When looking for a photographer it is important to think about what style of photography will suit you and your guests as well as the images you are hoping to get out of it. You will come across a range of terms describing photographers’ work and it is important to understand what they mean if you are to find the photographer that best suits your wedding. This is not an exhaustive list and there is often cross over between two or even all three styles:
Traditional – although few photographers will describe themselves as traditional, they are easy to spot. Traditionally photographers took posed shots of individuals and groups with perhaps the odd detail shot, but little else. This was mainly due to the constraints of the equipment but advances in technology mean that photographers can now work in more creative ways. If you are on a tight budget you will probably find that most of the photographers you are looking at fall into this category. They are ideal for record shots of the day, which parents and grandparents like to see, but the results are likely to be formulaic and show little creativity. Photographers working in this style can take over the proceedings as they try to get the images that you want, so you need to choose carefully to make sure they can work with you and your guests rather than dominating.
Contemporary or fashion style – these are the images you will see in wedding magazines and in advertising for many venues. They are beautiful images that have the real wow element. They create a real feel-good factor, but don’t be fooled by what you see – many of the images on venue websites and in magazines are of models that are comfortable in front of a camera. I even saw one venue that had the same bride with more than one groom! If you are the sort of person who loves having their picture taken and thinks the idea of spending an hour with your photographer making beautiful images is wonderful then this style is for you. If the idea of posing fills you with horror or you would much sooner spend every available minute with your guests than the photographer then steer well clear.
Reportage or documentary style – I prefer the term observational photography, as that is exactly what this style entails, observing events as they unfold and capturing them, often without the subjects even being aware they have been caught on camera. This style produces a story of the day and captures the mood and emotions with little effort on the part of the bride and groom or the guests. The photographer may stand off a little and capture some pictures with a large lens or they may unobtrusively move amongst your guests capturing shots as they go, or probably a combination of the two. If you expect your wedding pictures to be largely of people looking at the camera, then this style may not be for you, however if you prefer to get on with the business of enjoying yourselves and let the photographs just happen then this is the one to go for.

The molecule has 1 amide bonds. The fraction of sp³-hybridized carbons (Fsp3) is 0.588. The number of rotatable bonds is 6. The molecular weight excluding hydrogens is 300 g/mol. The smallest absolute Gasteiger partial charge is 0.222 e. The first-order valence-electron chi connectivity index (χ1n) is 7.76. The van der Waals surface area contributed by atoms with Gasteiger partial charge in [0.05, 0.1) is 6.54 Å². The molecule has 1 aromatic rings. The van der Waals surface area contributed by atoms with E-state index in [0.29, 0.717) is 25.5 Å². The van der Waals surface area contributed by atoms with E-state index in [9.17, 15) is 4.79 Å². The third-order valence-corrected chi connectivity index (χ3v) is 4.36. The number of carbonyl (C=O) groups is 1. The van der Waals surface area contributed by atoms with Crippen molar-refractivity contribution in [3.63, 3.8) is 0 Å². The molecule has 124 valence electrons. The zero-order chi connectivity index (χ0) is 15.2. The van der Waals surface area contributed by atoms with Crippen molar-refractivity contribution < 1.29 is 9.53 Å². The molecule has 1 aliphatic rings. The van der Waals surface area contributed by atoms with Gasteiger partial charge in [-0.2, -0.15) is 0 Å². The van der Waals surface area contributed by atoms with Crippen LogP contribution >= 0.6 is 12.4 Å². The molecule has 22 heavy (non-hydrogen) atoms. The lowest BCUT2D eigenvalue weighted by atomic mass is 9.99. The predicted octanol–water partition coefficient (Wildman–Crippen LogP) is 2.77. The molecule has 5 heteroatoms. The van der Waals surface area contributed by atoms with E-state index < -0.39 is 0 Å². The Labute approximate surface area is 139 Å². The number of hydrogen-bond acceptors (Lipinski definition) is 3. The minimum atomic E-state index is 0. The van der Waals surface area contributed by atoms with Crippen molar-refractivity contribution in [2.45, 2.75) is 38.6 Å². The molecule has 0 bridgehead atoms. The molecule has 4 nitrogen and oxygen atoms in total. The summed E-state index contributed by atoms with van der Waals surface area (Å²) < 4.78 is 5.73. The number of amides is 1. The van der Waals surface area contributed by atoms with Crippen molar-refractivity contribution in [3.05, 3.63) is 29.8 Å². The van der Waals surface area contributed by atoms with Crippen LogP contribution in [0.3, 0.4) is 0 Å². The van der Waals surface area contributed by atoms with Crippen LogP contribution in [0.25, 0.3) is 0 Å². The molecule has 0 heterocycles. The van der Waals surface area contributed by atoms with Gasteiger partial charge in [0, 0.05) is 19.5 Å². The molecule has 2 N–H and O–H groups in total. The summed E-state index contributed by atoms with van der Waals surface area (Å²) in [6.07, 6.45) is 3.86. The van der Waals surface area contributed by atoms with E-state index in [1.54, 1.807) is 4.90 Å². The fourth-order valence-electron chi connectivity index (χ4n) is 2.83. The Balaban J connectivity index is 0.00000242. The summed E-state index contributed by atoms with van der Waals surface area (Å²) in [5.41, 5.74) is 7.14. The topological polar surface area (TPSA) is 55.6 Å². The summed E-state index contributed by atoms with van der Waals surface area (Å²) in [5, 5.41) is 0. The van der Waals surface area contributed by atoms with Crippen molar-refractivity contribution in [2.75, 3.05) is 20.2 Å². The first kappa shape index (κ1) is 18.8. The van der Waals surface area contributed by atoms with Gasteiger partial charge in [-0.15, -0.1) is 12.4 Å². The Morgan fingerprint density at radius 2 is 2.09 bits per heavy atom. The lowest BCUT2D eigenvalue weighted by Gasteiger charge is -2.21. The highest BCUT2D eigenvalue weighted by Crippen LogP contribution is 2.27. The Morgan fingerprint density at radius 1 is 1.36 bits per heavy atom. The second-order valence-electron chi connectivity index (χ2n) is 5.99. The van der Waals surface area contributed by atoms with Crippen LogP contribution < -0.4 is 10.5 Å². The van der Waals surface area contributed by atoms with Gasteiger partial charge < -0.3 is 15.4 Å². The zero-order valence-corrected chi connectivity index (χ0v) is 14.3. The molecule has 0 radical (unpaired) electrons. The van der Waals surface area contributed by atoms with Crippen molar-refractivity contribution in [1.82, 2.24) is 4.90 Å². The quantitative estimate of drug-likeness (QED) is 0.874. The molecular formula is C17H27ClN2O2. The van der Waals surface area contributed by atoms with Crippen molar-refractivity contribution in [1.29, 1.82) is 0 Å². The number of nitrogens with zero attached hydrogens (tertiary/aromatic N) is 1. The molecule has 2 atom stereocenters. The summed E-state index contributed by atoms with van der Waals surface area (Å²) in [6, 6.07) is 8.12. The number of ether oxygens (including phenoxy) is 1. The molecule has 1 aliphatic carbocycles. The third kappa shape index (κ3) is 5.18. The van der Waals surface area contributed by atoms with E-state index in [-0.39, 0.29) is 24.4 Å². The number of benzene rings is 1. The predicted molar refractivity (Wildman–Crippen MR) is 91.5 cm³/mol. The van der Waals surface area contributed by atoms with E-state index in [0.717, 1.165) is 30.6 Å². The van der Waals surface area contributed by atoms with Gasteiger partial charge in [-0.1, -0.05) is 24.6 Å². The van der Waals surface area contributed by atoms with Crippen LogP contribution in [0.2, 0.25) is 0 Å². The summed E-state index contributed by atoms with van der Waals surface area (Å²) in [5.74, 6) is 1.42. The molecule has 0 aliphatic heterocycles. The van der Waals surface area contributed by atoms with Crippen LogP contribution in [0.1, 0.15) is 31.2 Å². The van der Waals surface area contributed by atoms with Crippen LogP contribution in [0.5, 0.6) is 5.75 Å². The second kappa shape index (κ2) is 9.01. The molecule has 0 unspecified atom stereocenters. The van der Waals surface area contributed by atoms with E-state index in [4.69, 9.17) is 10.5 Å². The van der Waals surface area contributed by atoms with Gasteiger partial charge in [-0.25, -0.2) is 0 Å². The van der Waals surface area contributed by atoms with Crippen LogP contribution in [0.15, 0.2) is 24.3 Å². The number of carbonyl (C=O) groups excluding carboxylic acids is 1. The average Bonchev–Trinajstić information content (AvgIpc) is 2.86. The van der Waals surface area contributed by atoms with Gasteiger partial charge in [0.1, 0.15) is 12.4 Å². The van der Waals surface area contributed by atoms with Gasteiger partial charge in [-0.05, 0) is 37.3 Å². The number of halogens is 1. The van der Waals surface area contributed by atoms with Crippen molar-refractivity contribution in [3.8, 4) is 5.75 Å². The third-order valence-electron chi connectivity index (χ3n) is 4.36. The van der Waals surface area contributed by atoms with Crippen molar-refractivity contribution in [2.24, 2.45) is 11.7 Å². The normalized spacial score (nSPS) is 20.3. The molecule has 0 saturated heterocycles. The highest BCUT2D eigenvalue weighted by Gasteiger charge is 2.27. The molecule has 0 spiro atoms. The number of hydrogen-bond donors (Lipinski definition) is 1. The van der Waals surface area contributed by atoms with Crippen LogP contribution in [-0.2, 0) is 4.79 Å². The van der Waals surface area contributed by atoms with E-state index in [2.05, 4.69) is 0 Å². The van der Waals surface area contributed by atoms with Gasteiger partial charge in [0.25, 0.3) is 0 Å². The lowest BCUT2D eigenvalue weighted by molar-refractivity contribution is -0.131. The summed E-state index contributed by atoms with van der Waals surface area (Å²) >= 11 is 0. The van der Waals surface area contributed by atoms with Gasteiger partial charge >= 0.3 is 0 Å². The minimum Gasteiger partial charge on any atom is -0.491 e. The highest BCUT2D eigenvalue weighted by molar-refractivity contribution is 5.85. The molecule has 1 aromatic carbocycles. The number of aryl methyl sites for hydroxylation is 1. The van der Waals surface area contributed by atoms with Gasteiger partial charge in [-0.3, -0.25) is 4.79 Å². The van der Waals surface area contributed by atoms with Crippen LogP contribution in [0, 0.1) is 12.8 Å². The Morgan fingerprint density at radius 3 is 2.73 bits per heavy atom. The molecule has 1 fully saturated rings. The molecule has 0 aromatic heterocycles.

Many photographers who fall into the two latter categories will use a combination of styles in order to achieve the results you want. Group shots are generally expected, although creative use of your guests’ posing of friends can reap great results with minimal intrusion. When you are looking at photographers’ work look beyond the first few images on their website. It is natural for anyone to put their best work in the most prominent position, but when you look beyond the first few pictures you may find they do not live up to the initial impressions. If you don’t see enough on the photographers’ website ask to see more examples of their work.
Before you even pick up the phone think about how you want to spend the time on your wedding day – are you happy to spend an hour with the photographer while the guests enjoy their drinks? Do you just want to capture the key shots and that is enough? Or would you prefer a fly on the wall style that does not get in the way of your day? If you understand what you want and how much time you are prepared to give to photography on the day that will be really helpful to you when you are meeting with photographers.